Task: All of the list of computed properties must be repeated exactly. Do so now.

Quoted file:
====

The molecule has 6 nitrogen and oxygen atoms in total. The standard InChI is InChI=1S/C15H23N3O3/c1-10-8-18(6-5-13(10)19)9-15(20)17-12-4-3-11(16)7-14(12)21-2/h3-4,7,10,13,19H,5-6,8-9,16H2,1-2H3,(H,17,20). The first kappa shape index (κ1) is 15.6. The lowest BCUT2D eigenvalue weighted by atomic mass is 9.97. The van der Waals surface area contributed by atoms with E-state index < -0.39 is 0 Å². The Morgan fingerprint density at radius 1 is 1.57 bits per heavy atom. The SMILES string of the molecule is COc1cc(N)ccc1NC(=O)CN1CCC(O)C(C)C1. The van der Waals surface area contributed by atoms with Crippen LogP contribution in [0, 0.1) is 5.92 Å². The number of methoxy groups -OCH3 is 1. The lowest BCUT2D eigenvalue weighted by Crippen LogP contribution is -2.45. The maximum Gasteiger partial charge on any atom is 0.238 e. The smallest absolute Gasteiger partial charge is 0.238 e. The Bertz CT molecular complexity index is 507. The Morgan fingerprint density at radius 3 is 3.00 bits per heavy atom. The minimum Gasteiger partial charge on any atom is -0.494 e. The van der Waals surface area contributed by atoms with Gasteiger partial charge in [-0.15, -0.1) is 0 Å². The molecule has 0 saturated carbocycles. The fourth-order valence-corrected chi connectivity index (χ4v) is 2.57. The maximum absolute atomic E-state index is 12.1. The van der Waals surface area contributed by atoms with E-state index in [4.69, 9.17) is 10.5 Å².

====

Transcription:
The molecule has 6 nitrogen and oxygen atoms in total. The standard InChI is InChI=1S/C15H23N3O3/c1-10-8-18(6-5-13(10)19)9-15(20)17-12-4-3-11(16)7-14(12)21-2/h3-4,7,10,13,19H,5-6,8-9,16H2,1-2H3,(H,17,20). The first kappa shape index (κ1) is 15.6. The lowest BCUT2D eigenvalue weighted by atomic mass is 9.97. The van der Waals surface area contributed by atoms with E-state index < -0.39 is 0 Å². The Morgan fingerprint density at radius 1 is 1.57 bits per heavy atom. The SMILES string of the molecule is COc1cc(N)ccc1NC(=O)CN1CCC(O)C(C)C1. The van der Waals surface area contributed by atoms with Crippen LogP contribution in [0, 0.1) is 5.92 Å². The number of methoxy groups -OCH3 is 1. The lowest BCUT2D eigenvalue weighted by Crippen LogP contribution is -2.45. The maximum Gasteiger partial charge on any atom is 0.238 e. The smallest absolute Gasteiger partial charge is 0.238 e. The Bertz CT molecular complexity index is 507. The Morgan fingerprint density at radius 3 is 3.00 bits per heavy atom. The minimum Gasteiger partial charge on any atom is -0.494 e. The van der Waals surface area contributed by atoms with Gasteiger partial charge in [-0.15, -0.1) is 0 Å². The molecule has 0 saturated carbocycles. The fourth-order valence-corrected chi connectivity index (χ4v) is 2.57. The maximum absolute atomic E-state index is 12.1. The van der Waals surface area contributed by atoms with E-state index in [4.69, 9.17) is 10.5 Å².